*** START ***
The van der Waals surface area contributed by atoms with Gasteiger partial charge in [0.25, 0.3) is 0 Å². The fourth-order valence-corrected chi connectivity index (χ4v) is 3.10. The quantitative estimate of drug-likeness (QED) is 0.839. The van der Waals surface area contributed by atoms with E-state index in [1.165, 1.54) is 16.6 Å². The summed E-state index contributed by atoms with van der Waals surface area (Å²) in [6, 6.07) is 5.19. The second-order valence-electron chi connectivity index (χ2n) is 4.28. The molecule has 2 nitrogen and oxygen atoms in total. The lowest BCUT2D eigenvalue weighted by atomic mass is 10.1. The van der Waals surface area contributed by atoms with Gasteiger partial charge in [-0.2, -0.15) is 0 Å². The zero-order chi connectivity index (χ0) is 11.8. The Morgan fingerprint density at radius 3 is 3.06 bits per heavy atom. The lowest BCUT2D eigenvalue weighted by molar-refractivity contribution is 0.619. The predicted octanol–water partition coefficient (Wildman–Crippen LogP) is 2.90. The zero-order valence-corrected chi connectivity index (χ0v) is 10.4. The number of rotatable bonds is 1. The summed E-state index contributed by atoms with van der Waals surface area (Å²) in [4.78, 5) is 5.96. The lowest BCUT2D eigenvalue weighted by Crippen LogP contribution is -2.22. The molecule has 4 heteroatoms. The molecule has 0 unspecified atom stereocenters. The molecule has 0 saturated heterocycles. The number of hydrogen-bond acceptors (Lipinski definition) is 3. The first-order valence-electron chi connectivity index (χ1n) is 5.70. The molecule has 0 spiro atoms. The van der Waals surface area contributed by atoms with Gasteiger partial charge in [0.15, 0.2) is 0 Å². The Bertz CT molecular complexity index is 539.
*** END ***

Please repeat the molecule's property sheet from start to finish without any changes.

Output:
The van der Waals surface area contributed by atoms with Gasteiger partial charge in [0.25, 0.3) is 0 Å². The fourth-order valence-corrected chi connectivity index (χ4v) is 3.10. The quantitative estimate of drug-likeness (QED) is 0.839. The van der Waals surface area contributed by atoms with E-state index in [1.165, 1.54) is 16.6 Å². The summed E-state index contributed by atoms with van der Waals surface area (Å²) in [6, 6.07) is 5.19. The second-order valence-electron chi connectivity index (χ2n) is 4.28. The molecule has 2 nitrogen and oxygen atoms in total. The lowest BCUT2D eigenvalue weighted by atomic mass is 10.1. The van der Waals surface area contributed by atoms with Gasteiger partial charge in [-0.2, -0.15) is 0 Å². The zero-order chi connectivity index (χ0) is 11.8. The Morgan fingerprint density at radius 3 is 3.06 bits per heavy atom. The lowest BCUT2D eigenvalue weighted by molar-refractivity contribution is 0.619. The predicted octanol–water partition coefficient (Wildman–Crippen LogP) is 2.90. The zero-order valence-corrected chi connectivity index (χ0v) is 10.4. The number of rotatable bonds is 1. The summed E-state index contributed by atoms with van der Waals surface area (Å²) in [4.78, 5) is 5.96. The lowest BCUT2D eigenvalue weighted by Crippen LogP contribution is -2.22. The molecule has 4 heteroatoms. The molecule has 0 unspecified atom stereocenters. The molecule has 0 saturated heterocycles. The number of hydrogen-bond acceptors (Lipinski definition) is 3. The first-order valence-electron chi connectivity index (χ1n) is 5.70. The molecule has 0 spiro atoms. The van der Waals surface area contributed by atoms with Gasteiger partial charge in [0.15, 0.2) is 0 Å². The Bertz CT molecular complexity index is 539.